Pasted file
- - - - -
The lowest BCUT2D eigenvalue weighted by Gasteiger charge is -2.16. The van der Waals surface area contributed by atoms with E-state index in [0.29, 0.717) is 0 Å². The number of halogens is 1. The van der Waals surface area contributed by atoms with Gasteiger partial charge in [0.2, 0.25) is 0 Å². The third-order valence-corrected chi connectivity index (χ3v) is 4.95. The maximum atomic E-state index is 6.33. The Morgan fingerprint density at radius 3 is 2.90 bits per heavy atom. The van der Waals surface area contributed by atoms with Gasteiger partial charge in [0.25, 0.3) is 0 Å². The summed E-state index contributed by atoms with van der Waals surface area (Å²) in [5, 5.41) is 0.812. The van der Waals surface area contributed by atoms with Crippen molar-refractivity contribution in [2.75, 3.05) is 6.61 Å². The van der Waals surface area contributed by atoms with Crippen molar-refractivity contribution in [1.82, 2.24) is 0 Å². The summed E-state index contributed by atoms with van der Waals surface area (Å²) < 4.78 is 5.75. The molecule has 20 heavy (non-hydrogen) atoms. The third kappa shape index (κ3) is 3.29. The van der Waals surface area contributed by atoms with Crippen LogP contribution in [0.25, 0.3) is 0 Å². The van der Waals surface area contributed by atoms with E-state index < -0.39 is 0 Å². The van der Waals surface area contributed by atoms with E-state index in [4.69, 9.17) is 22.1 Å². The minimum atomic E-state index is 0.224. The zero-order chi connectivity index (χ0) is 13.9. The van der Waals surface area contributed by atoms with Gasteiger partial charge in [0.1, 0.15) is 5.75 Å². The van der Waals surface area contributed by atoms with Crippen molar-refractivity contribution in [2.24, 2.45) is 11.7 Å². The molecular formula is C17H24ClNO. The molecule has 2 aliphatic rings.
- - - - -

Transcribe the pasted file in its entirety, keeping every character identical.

The lowest BCUT2D eigenvalue weighted by Gasteiger charge is -2.16. The van der Waals surface area contributed by atoms with E-state index in [0.29, 0.717) is 0 Å². The number of halogens is 1. The van der Waals surface area contributed by atoms with Gasteiger partial charge in [0.2, 0.25) is 0 Å². The third-order valence-corrected chi connectivity index (χ3v) is 4.95. The maximum atomic E-state index is 6.33. The Morgan fingerprint density at radius 3 is 2.90 bits per heavy atom. The van der Waals surface area contributed by atoms with Gasteiger partial charge in [0.25, 0.3) is 0 Å². The summed E-state index contributed by atoms with van der Waals surface area (Å²) in [5, 5.41) is 0.812. The van der Waals surface area contributed by atoms with Crippen molar-refractivity contribution in [2.75, 3.05) is 6.61 Å². The van der Waals surface area contributed by atoms with Crippen molar-refractivity contribution in [1.82, 2.24) is 0 Å². The summed E-state index contributed by atoms with van der Waals surface area (Å²) < 4.78 is 5.75. The molecule has 20 heavy (non-hydrogen) atoms. The third kappa shape index (κ3) is 3.29. The van der Waals surface area contributed by atoms with Crippen LogP contribution in [0.25, 0.3) is 0 Å². The van der Waals surface area contributed by atoms with E-state index < -0.39 is 0 Å². The van der Waals surface area contributed by atoms with E-state index in [4.69, 9.17) is 22.1 Å². The minimum atomic E-state index is 0.224. The zero-order chi connectivity index (χ0) is 13.9. The van der Waals surface area contributed by atoms with Gasteiger partial charge in [0.1, 0.15) is 5.75 Å². The van der Waals surface area contributed by atoms with Crippen molar-refractivity contribution in [2.24, 2.45) is 11.7 Å². The molecular formula is C17H24ClNO. The molecule has 2 aliphatic rings.